By Elaine Loughlin, Political Correspondent
Update 9pm: Two more meetings between former Communications Minister Denis Naughten and businessman David McCourt have been revealed following the National Broadband Plan controversy.
The Department of Communications last night released further documents detailing meetings which had not previously been disclosed.
The latest revelation came as Minister of State Pat Breen rejected calls for his resignation, insisting he has “nothing to resign for”, after criticism of an invitation he issued for a private dinner between Mr Naughten and Mr McCourt, who is involved in the one remaining consortium bidding for the State's multi-million rural broadband contract.
The new documents were released after a thrawl of all diary meetings over the past two years between the former minister, senior officials with Enet, Mr Mc Court or the Granahan McCourt company.
The vast majority of the 40 meetings identified in the comprehensive review were only attended by officials, however, Mr Naughten, who resigned over the controversy last week, was present at two.
No minutes were taken for the first meeting which took place on October 20, 2016 and which was attended by Mr Naughten, Mr McCourt and officials from the Department.
However, it is understood the State-owned Metropolitan Area Networks was discussed at this meeting and not the NBP.
The second meeting took place on June 26, 2018 and was attended by Mr Naughten, Mr McCourt and the Assistant Secretary at the department in charge of the National Broadband Project, Ciarán Ó hÓbáin. This was ahead of a NBP sponsors meeting which took place on the same day.
Mr Ó hÓbáin's note of the meeting was also published and revealed: “Mr McCourt communicated that he remained committed to investing in building high speed broadband infrastructure in rural Ireland and he asked as to the most likely approach of the Department to the sponsors meeting later that day.
"I outlined to Mr McCourt that my expectation was the Minister and the Department would speak very directly to what were considered the key issues which the consortium needed to address in order for the procurement to proceed to conclusion.”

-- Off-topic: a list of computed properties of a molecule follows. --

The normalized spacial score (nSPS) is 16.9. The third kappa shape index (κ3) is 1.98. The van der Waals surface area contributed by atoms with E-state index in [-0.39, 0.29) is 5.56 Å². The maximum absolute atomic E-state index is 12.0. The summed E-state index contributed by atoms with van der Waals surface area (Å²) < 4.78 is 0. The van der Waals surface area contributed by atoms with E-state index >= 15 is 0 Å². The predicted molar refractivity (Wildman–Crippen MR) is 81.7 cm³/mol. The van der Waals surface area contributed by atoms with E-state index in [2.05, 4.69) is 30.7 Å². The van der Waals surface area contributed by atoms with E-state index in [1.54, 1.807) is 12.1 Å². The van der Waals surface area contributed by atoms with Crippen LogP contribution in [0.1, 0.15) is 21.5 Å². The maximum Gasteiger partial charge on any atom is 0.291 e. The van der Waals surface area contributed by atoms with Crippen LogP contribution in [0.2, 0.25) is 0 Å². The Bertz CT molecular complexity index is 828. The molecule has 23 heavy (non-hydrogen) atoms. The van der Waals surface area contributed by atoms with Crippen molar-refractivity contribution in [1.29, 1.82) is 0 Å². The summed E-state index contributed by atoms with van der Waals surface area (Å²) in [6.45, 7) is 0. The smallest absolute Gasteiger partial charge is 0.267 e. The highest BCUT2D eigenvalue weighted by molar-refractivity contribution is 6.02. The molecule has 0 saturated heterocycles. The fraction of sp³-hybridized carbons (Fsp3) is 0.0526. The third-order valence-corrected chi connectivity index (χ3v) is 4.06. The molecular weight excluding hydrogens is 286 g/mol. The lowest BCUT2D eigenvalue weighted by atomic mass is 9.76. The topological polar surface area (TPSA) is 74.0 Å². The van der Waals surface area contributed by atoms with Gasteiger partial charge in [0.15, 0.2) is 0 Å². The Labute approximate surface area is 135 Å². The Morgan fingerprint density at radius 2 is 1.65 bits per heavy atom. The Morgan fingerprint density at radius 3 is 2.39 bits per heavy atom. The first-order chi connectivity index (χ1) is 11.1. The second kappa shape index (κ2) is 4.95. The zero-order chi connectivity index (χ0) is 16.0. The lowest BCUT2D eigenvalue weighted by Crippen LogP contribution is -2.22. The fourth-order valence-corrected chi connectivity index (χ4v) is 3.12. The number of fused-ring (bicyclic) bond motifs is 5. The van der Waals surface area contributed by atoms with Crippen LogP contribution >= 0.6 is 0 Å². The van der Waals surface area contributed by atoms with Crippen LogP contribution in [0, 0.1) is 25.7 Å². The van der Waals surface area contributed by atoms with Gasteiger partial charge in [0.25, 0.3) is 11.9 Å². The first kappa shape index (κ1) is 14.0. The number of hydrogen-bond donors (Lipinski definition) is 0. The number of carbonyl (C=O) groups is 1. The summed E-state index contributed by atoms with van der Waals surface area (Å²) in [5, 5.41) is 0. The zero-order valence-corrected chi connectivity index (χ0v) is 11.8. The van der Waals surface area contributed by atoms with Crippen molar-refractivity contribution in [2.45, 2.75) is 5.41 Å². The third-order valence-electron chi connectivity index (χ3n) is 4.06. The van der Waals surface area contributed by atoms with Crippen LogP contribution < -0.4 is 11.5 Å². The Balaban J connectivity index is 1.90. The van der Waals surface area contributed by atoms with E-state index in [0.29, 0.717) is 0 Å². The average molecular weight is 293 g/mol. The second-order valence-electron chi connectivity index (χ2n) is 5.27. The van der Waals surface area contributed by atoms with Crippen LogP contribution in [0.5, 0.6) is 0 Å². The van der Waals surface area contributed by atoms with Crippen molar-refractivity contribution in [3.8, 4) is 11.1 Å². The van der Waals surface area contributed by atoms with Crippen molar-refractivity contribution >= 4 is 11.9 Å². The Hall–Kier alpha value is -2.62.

All details will now be forwarded to Peter Smyth, the independent process auditor to the NBP procurement, to consider as part of his review.
Meanwhile Mr Breen said that Taoiseach Leo Varadkar is happy with his explanation about a dinner he organised between Mr Naughten and Mr McCourt.
Speaking to the Clare Champion he said that the NBP plan had not been discussed at the dinner.
"David McCourt and his wife were over from New York at their house, which they do on a regular basis. He had an informal dinner and, during the course of the conversation, asked me to pass on an invitation to the then communications minister, Denis Naughten, for dinner.
“I passed on the invitation to Minister Naughten. It was up to Minister Naughten if he wanted to accept or reject it.
"I didn’t decide who the guest list was or who Mr and Mrs McCourt should invite. If Denis Naughten had rejected the invitation, I would have passed this on to Mr McCourt."
Update 5pm: Junior Minister Pat Breen says he never discussed the national broadband plan with bidder David McCourt or former Communications Minister Denis Naughten.
The Fine Gael politician has admitted he passed on an invitation for dinner meeting between then-minister Mr Naughten and the Irish-American investor.
Mr Naughten resigned last Thursday as the row escalated, and Mr Breen has experienced criticism for his role in the evening.
Speaking for the first time in the wake of the controversy, Minister Breen insists he has done nothing wrong.
"At no stage did I ever discuss the broadband plan with either Denis Naughten or with David McCourt," he said.
The last time I saw David McCourt and Denis Naughten together was in Mr McCourt's house where this issue was not discussed.